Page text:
On Feb. 10, the Anchorage Daily News published a story and video of the arrest of a 25-year-old woman by Wasilla Police Department officers inside a Walmart store. As the article stated, the video shows the use of controversial restraints banned by police departments across the country. The woman, who scratched an officer on the cheek and drew blood, was forcefully restrained face-down. Officers bound her wrists to her feet behind her back in a hold known as hobbling or hog-tying. Thus immobilized, she was carried outside and placed face-down on snow-packed ground before being slid into the back of a squad car. None of this was illegal, because there are no law enforcement restraint holds that are banned statewide in Alaska. The Alaska Black Caucus believes this is wrong and cries out to be remedied.
There are currently several bills being considered in committee in the Alaska Senate that address the use-of-force standards for law enforcement. The Alaska Black Caucus supports this legislation, and urges other community members to contact their representative in Juneau in support.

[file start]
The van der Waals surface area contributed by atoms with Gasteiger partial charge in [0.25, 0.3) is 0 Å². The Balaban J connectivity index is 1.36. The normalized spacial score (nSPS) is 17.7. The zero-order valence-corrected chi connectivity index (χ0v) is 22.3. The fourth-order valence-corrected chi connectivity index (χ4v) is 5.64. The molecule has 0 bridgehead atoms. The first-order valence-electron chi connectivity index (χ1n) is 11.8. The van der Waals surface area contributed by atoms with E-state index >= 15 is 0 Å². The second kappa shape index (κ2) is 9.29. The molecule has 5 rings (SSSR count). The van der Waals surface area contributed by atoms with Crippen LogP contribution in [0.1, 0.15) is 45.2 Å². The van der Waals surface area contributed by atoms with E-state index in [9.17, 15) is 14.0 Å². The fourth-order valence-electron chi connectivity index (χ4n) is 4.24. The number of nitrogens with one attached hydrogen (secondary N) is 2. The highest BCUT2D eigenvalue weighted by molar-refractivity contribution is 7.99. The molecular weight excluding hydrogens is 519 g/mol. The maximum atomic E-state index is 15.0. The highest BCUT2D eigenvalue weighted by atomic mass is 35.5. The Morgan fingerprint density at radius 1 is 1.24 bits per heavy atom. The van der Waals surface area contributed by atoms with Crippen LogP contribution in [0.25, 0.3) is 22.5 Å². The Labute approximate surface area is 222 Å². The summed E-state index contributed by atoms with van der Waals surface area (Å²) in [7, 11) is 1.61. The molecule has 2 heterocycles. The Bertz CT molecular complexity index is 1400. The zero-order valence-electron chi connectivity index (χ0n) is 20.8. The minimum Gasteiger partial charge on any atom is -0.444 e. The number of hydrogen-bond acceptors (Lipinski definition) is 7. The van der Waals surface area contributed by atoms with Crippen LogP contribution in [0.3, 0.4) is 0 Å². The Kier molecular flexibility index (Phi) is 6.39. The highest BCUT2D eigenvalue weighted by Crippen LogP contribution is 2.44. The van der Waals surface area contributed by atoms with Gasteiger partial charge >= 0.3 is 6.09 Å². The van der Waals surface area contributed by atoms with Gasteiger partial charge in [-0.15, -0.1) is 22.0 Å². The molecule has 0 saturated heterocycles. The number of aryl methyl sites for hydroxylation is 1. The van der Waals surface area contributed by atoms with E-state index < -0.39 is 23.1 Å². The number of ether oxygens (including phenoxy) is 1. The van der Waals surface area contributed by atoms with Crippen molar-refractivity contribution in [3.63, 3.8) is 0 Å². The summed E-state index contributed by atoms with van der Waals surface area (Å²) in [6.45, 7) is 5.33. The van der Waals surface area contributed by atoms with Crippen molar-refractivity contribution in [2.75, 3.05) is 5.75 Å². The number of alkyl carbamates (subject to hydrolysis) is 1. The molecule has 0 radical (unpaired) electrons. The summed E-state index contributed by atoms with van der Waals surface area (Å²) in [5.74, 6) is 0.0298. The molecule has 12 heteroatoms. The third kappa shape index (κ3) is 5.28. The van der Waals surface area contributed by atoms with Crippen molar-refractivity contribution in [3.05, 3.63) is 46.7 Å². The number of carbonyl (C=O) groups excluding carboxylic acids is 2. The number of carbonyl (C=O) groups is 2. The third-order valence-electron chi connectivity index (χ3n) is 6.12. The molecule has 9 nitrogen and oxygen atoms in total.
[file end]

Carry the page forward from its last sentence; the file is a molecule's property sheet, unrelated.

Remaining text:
The Alaska Black Caucus supports criminal justice reform and the following bills under consideration by the Alaska Legislature:
• Senate bills 1, 2, 3, 4 and 7, which deal with police procedures, use of force and transparency for department policies.
• Senate Bill 46: An Act relating to the Alaska Police Standards Council; relating to municipal correctional officers and municipal correctional employees; making municipal police officers subject to police standards; establishing a statewide use-of-force database in the Department of Public Safety; requiring a municipality that employs a person as a municipal police officer or in a municipal correctional facility, the Department of Corrections, or the Department of Public Safety to report for inclusion in the database incidents of use of force by state and municipal police, probation, parole, and correctional officers and municipal correctional facility employees; and providing for an effective date.
For additional information on this pending legislation, contact the Alaska Black Caucus or the office of Sen. Elvi Gray-Jackson.
— Celeste Hodge Growden
President/CEO, Alaska Black Caucus
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